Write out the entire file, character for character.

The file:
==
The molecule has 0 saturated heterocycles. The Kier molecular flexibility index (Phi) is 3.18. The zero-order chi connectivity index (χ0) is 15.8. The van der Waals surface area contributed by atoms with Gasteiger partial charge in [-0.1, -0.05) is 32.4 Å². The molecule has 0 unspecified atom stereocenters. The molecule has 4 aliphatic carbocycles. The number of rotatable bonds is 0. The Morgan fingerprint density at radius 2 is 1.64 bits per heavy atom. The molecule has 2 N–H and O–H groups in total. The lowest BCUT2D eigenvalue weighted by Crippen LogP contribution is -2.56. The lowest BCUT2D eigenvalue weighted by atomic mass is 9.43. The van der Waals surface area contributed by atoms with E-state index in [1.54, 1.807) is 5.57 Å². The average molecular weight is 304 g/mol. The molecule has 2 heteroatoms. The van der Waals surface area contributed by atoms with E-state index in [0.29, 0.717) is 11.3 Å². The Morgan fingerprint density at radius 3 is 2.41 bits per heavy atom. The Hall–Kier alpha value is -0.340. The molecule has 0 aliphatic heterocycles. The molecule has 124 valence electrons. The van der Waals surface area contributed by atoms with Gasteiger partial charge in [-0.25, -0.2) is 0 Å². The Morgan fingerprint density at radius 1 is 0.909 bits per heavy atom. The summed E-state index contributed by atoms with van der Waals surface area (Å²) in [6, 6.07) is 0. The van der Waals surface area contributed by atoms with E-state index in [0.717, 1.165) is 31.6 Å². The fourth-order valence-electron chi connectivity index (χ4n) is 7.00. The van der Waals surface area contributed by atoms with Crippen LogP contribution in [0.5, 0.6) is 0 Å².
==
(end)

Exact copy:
The molecule has 0 saturated heterocycles. The Kier molecular flexibility index (Phi) is 3.18. The zero-order chi connectivity index (χ0) is 15.8. The van der Waals surface area contributed by atoms with Gasteiger partial charge in [-0.1, -0.05) is 32.4 Å². The molecule has 0 unspecified atom stereocenters. The molecule has 4 aliphatic carbocycles. The number of rotatable bonds is 0. The Morgan fingerprint density at radius 2 is 1.64 bits per heavy atom. The molecule has 2 N–H and O–H groups in total. The lowest BCUT2D eigenvalue weighted by Crippen LogP contribution is -2.56. The lowest BCUT2D eigenvalue weighted by atomic mass is 9.43. The van der Waals surface area contributed by atoms with E-state index in [1.54, 1.807) is 5.57 Å². The average molecular weight is 304 g/mol. The molecule has 2 heteroatoms. The van der Waals surface area contributed by atoms with E-state index in [0.29, 0.717) is 11.3 Å². The Morgan fingerprint density at radius 3 is 2.41 bits per heavy atom. The Hall–Kier alpha value is -0.340. The molecule has 0 aliphatic heterocycles. The molecule has 124 valence electrons. The van der Waals surface area contributed by atoms with Gasteiger partial charge in [-0.25, -0.2) is 0 Å². The Morgan fingerprint density at radius 1 is 0.909 bits per heavy atom. The summed E-state index contributed by atoms with van der Waals surface area (Å²) in [6, 6.07) is 0. The van der Waals surface area contributed by atoms with E-state index in [0.717, 1.165) is 31.6 Å². The fourth-order valence-electron chi connectivity index (χ4n) is 7.00. The van der Waals surface area contributed by atoms with Crippen LogP contribution in [0.5, 0.6) is 0 Å².